In February of 1965 Professor L.W. Kallings appeared before the Swedish National Board of Health in Stockholm and advised, “We have typhoid fever. We have deaths.” He was asked to write a report, in which he concluded, “it is neither from food nor water, it’s from a medicine.”
We now know that Prof. Kallings had detected strains of Salmonella in a standard oral drug, a dry thyroid powder from domestic animals that was not much changed from the 1940 edition of USP VI. The drug was Thyroideum, U.S.P. In the same year, Prof. Kallings wrote a second report o the Swedish National Board of Health Entitled, “Microbiological Contamination of Medical Preparations”. In 1966 he expanded his investigation of contamination in the Pharma industry and reported that blindness and eye infections were due to opthalmics contaminated with Pseudomonas aeruginosa. In 1967 the Swedish National Board published the first manufacturing guide on Contamination Control, “Production, Hygiene and Bacteriological Control in the Manufacture of Pharmaceuticals.”
In these same years the FDA published surveys of Pseudomonas, serratia and Klebsiella infections, all from aqueous eye makeups, creams, topical drugs, baby lotions, liquid soap, and skin aeseptics. Children died in a Texas hospital following application of baby lotion to the umbilicuas, and iodophor solution in a Massachusetts hospital were found to be contaminated with Pseudomonas cepacia in instances too numerous to count. IN a rapid turnaround, USP 18 (1970) switched its sole attention from sterility tests and antibiotic assays to non-sterile drugs and “Contamination Control,” the subject of this article some 35 years later.
The historic fountainhead for the field of contamination control was the USP 18 Chapter, “Microbial Limits Test”. The fields of “Contamination Control” and “Water Validation” were thus born. Shortly after publication of USP 18, a series of deaths occurred nationwide from a large volume of parenteral, intravenous infections and endotoxin shock from a product that passed the USP sterility test. In court the FDA lost its case against the manufacturer because the manufacturer had performed the sterility test as promulgated in USP 18 (liquid contents) and did not test the screw cap because it “didn’t have to.” By using a swab and not a membrane filtration apparatus, the FDA found that when the bottle was transferred from liner to drug and no one, not even the nurses notice that they were infusing a cloudy suspension into the vein. It was not reported because “they didn’t have to.” Thus the field of “validation” was born. “Process Control” trumped “Final Product Testing” and the modern era of Contamination Control was on the march for all pharmaceutical dosage forms, sterile, non-sterile, prescription or over-the-counter. This is our subject.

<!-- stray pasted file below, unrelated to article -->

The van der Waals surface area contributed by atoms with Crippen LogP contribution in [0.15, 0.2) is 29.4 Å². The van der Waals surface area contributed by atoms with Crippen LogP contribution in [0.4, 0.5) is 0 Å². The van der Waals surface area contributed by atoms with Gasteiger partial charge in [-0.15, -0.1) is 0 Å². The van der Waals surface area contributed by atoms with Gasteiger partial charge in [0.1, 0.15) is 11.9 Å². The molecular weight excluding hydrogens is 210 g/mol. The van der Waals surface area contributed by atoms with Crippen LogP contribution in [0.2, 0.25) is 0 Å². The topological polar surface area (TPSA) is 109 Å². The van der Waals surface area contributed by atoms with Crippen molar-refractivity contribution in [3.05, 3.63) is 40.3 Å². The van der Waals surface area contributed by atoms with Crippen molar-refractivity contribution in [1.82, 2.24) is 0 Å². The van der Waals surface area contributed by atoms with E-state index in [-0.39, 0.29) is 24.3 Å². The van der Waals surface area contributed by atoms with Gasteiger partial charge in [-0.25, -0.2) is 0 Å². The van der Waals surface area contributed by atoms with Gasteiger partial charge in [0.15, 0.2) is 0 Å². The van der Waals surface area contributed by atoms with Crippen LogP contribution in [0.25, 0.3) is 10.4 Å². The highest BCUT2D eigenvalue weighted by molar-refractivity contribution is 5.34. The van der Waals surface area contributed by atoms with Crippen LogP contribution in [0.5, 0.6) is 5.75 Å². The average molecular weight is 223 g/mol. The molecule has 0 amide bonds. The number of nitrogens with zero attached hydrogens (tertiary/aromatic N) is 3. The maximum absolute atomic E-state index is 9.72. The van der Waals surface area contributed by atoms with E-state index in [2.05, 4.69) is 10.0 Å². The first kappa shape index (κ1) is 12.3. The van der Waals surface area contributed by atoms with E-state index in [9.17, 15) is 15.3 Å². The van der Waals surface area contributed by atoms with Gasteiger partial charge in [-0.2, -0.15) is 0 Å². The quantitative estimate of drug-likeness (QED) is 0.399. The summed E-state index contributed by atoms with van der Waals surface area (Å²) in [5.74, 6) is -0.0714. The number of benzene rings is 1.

Authors: Herbert M. Prince Ph.D. and Daniel L. Prince Ph.D.